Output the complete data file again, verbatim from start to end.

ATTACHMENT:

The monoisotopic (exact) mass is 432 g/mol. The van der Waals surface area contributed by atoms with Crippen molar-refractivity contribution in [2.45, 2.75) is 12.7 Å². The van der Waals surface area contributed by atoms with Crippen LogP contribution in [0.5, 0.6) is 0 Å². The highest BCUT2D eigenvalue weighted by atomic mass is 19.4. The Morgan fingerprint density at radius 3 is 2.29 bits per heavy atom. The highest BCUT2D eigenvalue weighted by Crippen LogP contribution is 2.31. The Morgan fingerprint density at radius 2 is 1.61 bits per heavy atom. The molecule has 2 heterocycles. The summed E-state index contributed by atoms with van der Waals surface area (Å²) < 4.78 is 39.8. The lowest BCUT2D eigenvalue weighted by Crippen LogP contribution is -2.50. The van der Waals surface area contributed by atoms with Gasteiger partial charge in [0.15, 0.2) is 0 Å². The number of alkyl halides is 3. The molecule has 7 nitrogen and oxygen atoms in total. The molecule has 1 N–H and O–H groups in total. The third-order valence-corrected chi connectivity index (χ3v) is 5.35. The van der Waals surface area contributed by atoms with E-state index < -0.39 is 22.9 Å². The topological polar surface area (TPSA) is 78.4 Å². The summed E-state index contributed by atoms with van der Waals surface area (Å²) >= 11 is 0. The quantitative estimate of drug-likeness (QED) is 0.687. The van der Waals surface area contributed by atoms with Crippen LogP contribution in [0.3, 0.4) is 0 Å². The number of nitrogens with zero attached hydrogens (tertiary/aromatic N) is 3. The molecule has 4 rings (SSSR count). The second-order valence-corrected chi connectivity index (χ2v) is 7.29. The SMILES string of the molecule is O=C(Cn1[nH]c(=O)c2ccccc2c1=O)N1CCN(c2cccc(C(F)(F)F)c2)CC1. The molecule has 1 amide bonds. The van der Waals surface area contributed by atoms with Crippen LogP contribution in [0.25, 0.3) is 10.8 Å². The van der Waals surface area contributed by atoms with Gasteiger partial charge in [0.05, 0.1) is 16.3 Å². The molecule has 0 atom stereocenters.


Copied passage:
The monoisotopic (exact) mass is 432 g/mol. The van der Waals surface area contributed by atoms with Crippen molar-refractivity contribution in [2.45, 2.75) is 12.7 Å². The van der Waals surface area contributed by atoms with Crippen LogP contribution in [0.5, 0.6) is 0 Å². The highest BCUT2D eigenvalue weighted by atomic mass is 19.4. The Morgan fingerprint density at radius 3 is 2.29 bits per heavy atom. The highest BCUT2D eigenvalue weighted by Crippen LogP contribution is 2.31. The Morgan fingerprint density at radius 2 is 1.61 bits per heavy atom. The molecule has 2 heterocycles. The summed E-state index contributed by atoms with van der Waals surface area (Å²) < 4.78 is 39.8. The lowest BCUT2D eigenvalue weighted by Crippen LogP contribution is -2.50. The van der Waals surface area contributed by atoms with Gasteiger partial charge in [0.15, 0.2) is 0 Å². The number of alkyl halides is 3. The molecule has 7 nitrogen and oxygen atoms in total. The molecule has 1 N–H and O–H groups in total. The third-order valence-corrected chi connectivity index (χ3v) is 5.35. The van der Waals surface area contributed by atoms with E-state index < -0.39 is 22.9 Å². The topological polar surface area (TPSA) is 78.4 Å². The summed E-state index contributed by atoms with van der Waals surface area (Å²) >= 11 is 0. The quantitative estimate of drug-likeness (QED) is 0.687. The van der Waals surface area contributed by atoms with Crippen LogP contribution in [0.3, 0.4) is 0 Å². The number of nitrogens with zero attached hydrogens (tertiary/aromatic N) is 3. The molecule has 4 rings (SSSR count). The second-order valence-corrected chi connectivity index (χ2v) is 7.29. The SMILES string of the molecule is O=C(Cn1[nH]c(=O)c2ccccc2c1=O)N1CCN(c2cccc(C(F)(F)F)c2)CC1. The molecule has 1 amide bonds. The van der Waals surface area contributed by atoms with Crippen LogP contribution in [0.25, 0.3) is 10.8 Å². The van der Waals surface area contributed by atoms with Gasteiger partial charge in [0.05, 0.1) is 16.3 Å². The molecule has 0 atom stereocenters.